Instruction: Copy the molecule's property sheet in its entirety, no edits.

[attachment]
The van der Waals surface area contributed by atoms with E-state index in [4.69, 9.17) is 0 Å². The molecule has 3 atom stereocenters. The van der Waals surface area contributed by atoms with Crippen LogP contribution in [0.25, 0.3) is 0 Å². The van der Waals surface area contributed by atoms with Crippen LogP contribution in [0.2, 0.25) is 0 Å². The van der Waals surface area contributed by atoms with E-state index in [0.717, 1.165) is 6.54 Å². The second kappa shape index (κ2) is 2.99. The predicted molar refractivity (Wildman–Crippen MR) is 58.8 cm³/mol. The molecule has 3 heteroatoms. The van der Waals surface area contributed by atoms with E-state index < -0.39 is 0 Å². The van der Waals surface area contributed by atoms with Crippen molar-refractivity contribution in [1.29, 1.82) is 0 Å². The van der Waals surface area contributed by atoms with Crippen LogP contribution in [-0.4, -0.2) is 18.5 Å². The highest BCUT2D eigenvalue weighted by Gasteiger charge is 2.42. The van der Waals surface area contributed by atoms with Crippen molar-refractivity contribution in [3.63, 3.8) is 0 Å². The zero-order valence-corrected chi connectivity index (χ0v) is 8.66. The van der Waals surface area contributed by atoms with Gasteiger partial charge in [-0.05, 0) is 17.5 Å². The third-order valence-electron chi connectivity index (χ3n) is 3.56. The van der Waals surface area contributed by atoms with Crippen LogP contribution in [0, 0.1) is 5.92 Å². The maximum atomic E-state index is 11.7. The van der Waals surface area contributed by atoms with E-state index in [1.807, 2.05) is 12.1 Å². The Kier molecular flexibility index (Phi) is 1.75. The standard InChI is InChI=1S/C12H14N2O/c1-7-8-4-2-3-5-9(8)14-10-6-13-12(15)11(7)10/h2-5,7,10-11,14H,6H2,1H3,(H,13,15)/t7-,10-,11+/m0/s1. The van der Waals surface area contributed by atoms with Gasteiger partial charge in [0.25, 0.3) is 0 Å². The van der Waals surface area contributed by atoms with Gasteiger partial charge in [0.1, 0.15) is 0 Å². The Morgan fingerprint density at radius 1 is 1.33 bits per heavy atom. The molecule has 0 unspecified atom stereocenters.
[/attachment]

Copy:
The van der Waals surface area contributed by atoms with E-state index in [4.69, 9.17) is 0 Å². The molecule has 3 atom stereocenters. The van der Waals surface area contributed by atoms with Crippen LogP contribution in [0.25, 0.3) is 0 Å². The van der Waals surface area contributed by atoms with Crippen LogP contribution in [0.2, 0.25) is 0 Å². The van der Waals surface area contributed by atoms with E-state index in [0.717, 1.165) is 6.54 Å². The second kappa shape index (κ2) is 2.99. The predicted molar refractivity (Wildman–Crippen MR) is 58.8 cm³/mol. The molecule has 3 heteroatoms. The van der Waals surface area contributed by atoms with E-state index < -0.39 is 0 Å². The van der Waals surface area contributed by atoms with Crippen molar-refractivity contribution in [1.29, 1.82) is 0 Å². The van der Waals surface area contributed by atoms with Crippen LogP contribution in [-0.4, -0.2) is 18.5 Å². The highest BCUT2D eigenvalue weighted by Gasteiger charge is 2.42. The van der Waals surface area contributed by atoms with Crippen molar-refractivity contribution in [3.63, 3.8) is 0 Å². The zero-order valence-corrected chi connectivity index (χ0v) is 8.66. The van der Waals surface area contributed by atoms with Gasteiger partial charge in [-0.05, 0) is 17.5 Å². The third-order valence-electron chi connectivity index (χ3n) is 3.56. The van der Waals surface area contributed by atoms with Crippen LogP contribution in [0, 0.1) is 5.92 Å². The maximum atomic E-state index is 11.7. The van der Waals surface area contributed by atoms with E-state index in [1.807, 2.05) is 12.1 Å². The Kier molecular flexibility index (Phi) is 1.75. The standard InChI is InChI=1S/C12H14N2O/c1-7-8-4-2-3-5-9(8)14-10-6-13-12(15)11(7)10/h2-5,7,10-11,14H,6H2,1H3,(H,13,15)/t7-,10-,11+/m0/s1. The van der Waals surface area contributed by atoms with Gasteiger partial charge in [0.25, 0.3) is 0 Å². The van der Waals surface area contributed by atoms with Gasteiger partial charge in [0.1, 0.15) is 0 Å². The Morgan fingerprint density at radius 1 is 1.33 bits per heavy atom. The molecule has 0 unspecified atom stereocenters.